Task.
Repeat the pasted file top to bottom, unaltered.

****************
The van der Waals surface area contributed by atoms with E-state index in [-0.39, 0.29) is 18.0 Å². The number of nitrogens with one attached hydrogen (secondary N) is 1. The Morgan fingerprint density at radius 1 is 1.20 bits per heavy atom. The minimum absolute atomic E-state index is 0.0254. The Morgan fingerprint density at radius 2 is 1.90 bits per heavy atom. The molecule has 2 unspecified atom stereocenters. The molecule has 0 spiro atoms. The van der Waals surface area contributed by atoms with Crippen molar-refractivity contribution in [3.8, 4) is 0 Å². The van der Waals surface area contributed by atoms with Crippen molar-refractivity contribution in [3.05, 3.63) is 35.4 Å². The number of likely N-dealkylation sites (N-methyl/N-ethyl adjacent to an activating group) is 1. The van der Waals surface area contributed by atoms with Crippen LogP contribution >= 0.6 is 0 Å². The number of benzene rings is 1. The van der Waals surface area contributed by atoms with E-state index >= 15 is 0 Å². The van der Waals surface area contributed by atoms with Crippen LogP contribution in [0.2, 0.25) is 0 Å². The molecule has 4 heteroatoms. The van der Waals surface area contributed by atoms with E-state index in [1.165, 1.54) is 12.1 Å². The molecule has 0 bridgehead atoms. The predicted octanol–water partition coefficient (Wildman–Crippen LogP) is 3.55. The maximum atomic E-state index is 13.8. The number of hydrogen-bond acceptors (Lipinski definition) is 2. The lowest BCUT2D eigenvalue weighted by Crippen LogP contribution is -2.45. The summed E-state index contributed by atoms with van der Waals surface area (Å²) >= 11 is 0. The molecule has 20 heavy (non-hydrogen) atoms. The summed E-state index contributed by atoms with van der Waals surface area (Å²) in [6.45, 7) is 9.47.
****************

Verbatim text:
The van der Waals surface area contributed by atoms with E-state index in [-0.39, 0.29) is 18.0 Å². The number of nitrogens with one attached hydrogen (secondary N) is 1. The Morgan fingerprint density at radius 1 is 1.20 bits per heavy atom. The minimum absolute atomic E-state index is 0.0254. The Morgan fingerprint density at radius 2 is 1.90 bits per heavy atom. The molecule has 2 unspecified atom stereocenters. The molecule has 0 spiro atoms. The van der Waals surface area contributed by atoms with Crippen molar-refractivity contribution in [3.8, 4) is 0 Å². The van der Waals surface area contributed by atoms with Crippen molar-refractivity contribution in [3.05, 3.63) is 35.4 Å². The number of likely N-dealkylation sites (N-methyl/N-ethyl adjacent to an activating group) is 1. The van der Waals surface area contributed by atoms with Crippen LogP contribution >= 0.6 is 0 Å². The number of benzene rings is 1. The van der Waals surface area contributed by atoms with E-state index >= 15 is 0 Å². The van der Waals surface area contributed by atoms with Crippen LogP contribution in [0.2, 0.25) is 0 Å². The molecule has 4 heteroatoms. The van der Waals surface area contributed by atoms with E-state index in [1.165, 1.54) is 12.1 Å². The molecule has 0 bridgehead atoms. The predicted octanol–water partition coefficient (Wildman–Crippen LogP) is 3.55. The maximum atomic E-state index is 13.8. The number of hydrogen-bond acceptors (Lipinski definition) is 2. The lowest BCUT2D eigenvalue weighted by Crippen LogP contribution is -2.45. The summed E-state index contributed by atoms with van der Waals surface area (Å²) >= 11 is 0. The molecule has 20 heavy (non-hydrogen) atoms. The summed E-state index contributed by atoms with van der Waals surface area (Å²) in [6.45, 7) is 9.47.